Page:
Now this was some serious fun on a fly rod. I couldn’t see the fish, but on my diminutive gear it felt like a giant. Certainly bigger than the other fish I’d been catching. It refused to come in nicely; it swam one way, then the other, it went up and it went down. My bent over rod throbbed with every head shake of the fish, the fly line telgraphed every little movement to my fingers.
Finally, after what seemed like a minute, I brought in my catch.

Not a monster by anybody’s standards, but a larger-than-average fish for this pond. And it had a full belly.
Suddenly I noticed a man walking towards me, but he wasn’t there to tell me to leave; he was driving by and saw me fishing and wanted to know if I was catching. I showed him my prize, and we talked about fishing for a while. He told me he worked nearby, and gave me a bunch of tips on fishing spots. A few I had already explored, but there were some I hadn’t. I thanked him for his tips, and he headed back to his car. He said he’d be back sometime with his own rod.
I continued to catch fish. By this point I’d lost count- my score was definitely more than 10, probably more than 15. I need one of those clickers that bouncers at bars have to count the patrons who come in. I never needed one of those until I started fly fishing.
Looking at the fish I was catching, especially the bigger ones, I wondered if these were green sunfish or some other species entirely. I thought I knew what greenies looked like, but the bigger fish had different patterns. Could these be pumpkinseeds? They fought differently too, but it could have been from their size and advanced years. Even after scouring the internet I’m still not sure. All I know is they were all very pretty.
Green sunfish or pumkinseed?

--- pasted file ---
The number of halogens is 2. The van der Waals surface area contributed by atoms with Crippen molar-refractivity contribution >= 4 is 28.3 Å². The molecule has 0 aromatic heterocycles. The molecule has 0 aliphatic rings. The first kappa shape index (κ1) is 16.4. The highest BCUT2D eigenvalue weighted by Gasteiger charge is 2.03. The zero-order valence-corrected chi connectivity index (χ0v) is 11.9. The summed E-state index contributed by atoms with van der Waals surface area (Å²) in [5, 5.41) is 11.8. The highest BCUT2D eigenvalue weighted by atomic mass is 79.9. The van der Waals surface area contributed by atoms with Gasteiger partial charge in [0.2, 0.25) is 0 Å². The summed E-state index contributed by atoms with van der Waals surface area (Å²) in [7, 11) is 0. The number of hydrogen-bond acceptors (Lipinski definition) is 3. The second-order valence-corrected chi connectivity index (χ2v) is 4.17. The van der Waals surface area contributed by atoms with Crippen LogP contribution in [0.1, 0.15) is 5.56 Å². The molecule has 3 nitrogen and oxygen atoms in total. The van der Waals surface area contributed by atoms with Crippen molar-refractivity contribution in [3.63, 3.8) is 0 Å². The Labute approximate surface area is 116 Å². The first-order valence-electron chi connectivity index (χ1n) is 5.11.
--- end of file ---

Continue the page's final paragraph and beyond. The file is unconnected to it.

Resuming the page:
And then, after letting my team of flies sink, I felt another series of taps. Again I waited for what I knew was a bigger fish to return. Again it returned, and I was ready. I set the hook and the fish started taking line!
This fish was all over the pond, swimming in all directions at once. It took all the slack out of my line and I fought it on the reel. Did I hook a bass? Something else? It didn’t jump, but it went everywhere else.
I played the fish, defending its runs by moving my rod in the opposite direction, tiring it out. After a minute or two, the fish was played out and ready to come in. I finally saw it in the water and I giggled loudly. This was definitely the biggest fish I’d taken from this pond, and the most fun I’d had on a fly rod in some time.
It was a beefy fish! Very tall, but also wide- especially in the belly. It felt like all muscle. Its mouth was tiny in comparison to its body, but tough and muscular with tiny needle-like teeth. This fish could have eaten many of the fish I’d been catching.
Across the field a dog barked, and I took it as congratulations. I was elated. I didn’t know if this was a green sunfish or something else. What I did know is I’d caught a large fish for this water, and I considered it a trophy. Upon inspection of my flies, I found that it ignored the larger elk hair caddis and ate the tiny scud. The fly was so small in the big mouth. I know that bigger fish will sometimes eat small things, and the more I fish with small flies the more I find that to be the case.
I carried the fish back to the water, revived it, and it suddenly took off like a missile, back to the deeper water. I tried to add up all the fish I’d caught, and I settled on somewhere between 15 and 20 in about an hour.
I broke down my rod, stuffed it in my pack, and hopped on my bike.